I put on the VR glasses with 360 wrap around audio and stepped into the lift. Through the crack in the doors I could see my progress to the 50th floor. The doors opened. In front of me was a narrow plank. I walked towards the abyss
|Walking the plank 50 stories up. Would you jump?
Let’s face it … there was absolutely no way in Hell I would ‘jump’. Even knowing in reality it was only 20 cm to the floor below. My rational mind was trying to convince me it was o.k., while millions of years of evolution were telling me not to. The virtual reality was convincing enough to make me tremble so I cautiously retreated backwards into the lift, closed the doors and returned safely to the ‘ground’ floor.
On Tuesday 5th November I attended the SURF Education Days in Den Bosch arranged by SURF. See previous blogs here 2018, 2017 & 2016. Since my focus is on teaching with, and through, video I focused on trying out video technologies.
Eye contact for teaching; VR vs AR
The Centre4Innovation had set up the VR session and I was fully immersed in that world. While I was (not) jumping off the building my eyes were completely covered, and I lost all sense of my surroundings.
I also tried the HoloLens glasses, transparent wrap-around googles which ‘Augment’ Reality. Looking through the glasses at the conference hall, I saw a 3d holographic rib cage floating in the space in front of me. It was in a fixed position and I could walk around it and view it from all sides. Also, I could use a listening device (a sort of stethoscope) to listen to the lungs. Were they healthy or unhealthy? Another AR application they have uses sensors attached to your ankle to move and ‘control’ the hologram ankle in mid-air in front of you.
While I was viewing the 3d lungs, I could also see several of the other conference participants walking around, viewing the lungs in mid-air. And I could see their eyes through their glasses and have interaction with them. The man demonstrating the AR was also busy pointing things out on the 3d lungs and explaining things. I could see him, and his eyes too. He could check with me whether I was understanding him. This feels much more like real teaching and I could imagine myself using AR and discussing points with a group of students. The technology is unencumbered, intuitive and feels natural.
This is all very different in VR. When I was about to jump, I could not see anyone around me. I felt removed from the ‘real’ world. Although I’ve heard of some VR scenarios where the teacher can join the VR world as an avatar, I’m not convinced this would come close to the real feel I experienced in the AR context.
Maybe you’ve had experience of this or have some ideas on it? If so, I’d like to hear from you.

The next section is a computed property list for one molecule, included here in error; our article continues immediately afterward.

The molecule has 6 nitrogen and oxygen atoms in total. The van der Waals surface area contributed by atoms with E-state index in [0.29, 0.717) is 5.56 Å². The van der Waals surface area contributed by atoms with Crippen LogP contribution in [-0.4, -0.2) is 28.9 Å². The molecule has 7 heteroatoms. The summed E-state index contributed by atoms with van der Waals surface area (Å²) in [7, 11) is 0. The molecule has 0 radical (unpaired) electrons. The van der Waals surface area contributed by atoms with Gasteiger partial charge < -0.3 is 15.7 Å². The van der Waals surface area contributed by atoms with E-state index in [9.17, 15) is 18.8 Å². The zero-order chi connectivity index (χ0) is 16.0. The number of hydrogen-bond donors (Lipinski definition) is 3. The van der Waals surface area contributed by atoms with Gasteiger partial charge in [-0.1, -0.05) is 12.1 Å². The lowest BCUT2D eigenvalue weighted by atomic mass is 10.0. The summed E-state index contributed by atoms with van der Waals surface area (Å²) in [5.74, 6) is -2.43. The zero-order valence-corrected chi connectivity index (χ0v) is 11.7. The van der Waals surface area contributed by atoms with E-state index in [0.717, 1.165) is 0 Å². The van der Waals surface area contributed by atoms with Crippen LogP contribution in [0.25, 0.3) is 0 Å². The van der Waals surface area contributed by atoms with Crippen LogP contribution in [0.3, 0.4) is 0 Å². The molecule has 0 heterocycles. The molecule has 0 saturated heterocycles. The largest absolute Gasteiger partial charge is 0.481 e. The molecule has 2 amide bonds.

Either way, these formats have huge potential for walking through complicated 3d spaces or following class around an AR object.
Robert Wendrich of the University of Twente has developed a wonderfully intuitive and simple creative device using video. An overhead camera looks down on a sheet of white paper on a table. The screen in front of you displays the workspace. With transparent tweezers you hold an object under the camera (on the paper or somewhere in the space between the camera and table). Using your foot, you press a pedal and ‘take a picture’ of the object. This frees up both your hands. Your active stance is more like being at a potter’s wheel than working behind a computer.
The object is captured and frozen on the screen. The really cool thing is that you can then take multiple pictures of the same, or different, objects. They accumulate into a collage. Building up like a stop-motion movie. Very simple to use, quick and with a learning curve of zero. I tried it out and could not stop. The girl in the picture below was fully engaged for 10 minutes with no instruction and fully creative. She is carefully colouring in the sun in the top left-hand corner. What I really liked was the active stance of those who were creating. Standing, moving, twisting. This is the complete opposite of the consumption mode experienced when we are viewing video in of a more passive kind.
I can imagine many uses for this approach in education. Especially in creative and design courses where three dimensional spaces and objects can be translated into two dimensional images or stop-motion movies. Inspiring!
At another stand, AI confronted me on the screen with my own scanned and data-pointed image. I was digitalized and reduced to a series of blue dots and lines. It was frightening to see how effortlessly the system captured and presented the data. And the many people in the crowd behind me were also clearly represented. This type of video technology is used to teach athletes or professionals about how they move through 3d spaces. And for tracking citizens!
There was plenty of video related technology to inspire my further explorations into video teaching.
Inholland University of Applied Sciences, The Netherlands
Read more from Zac’s blog.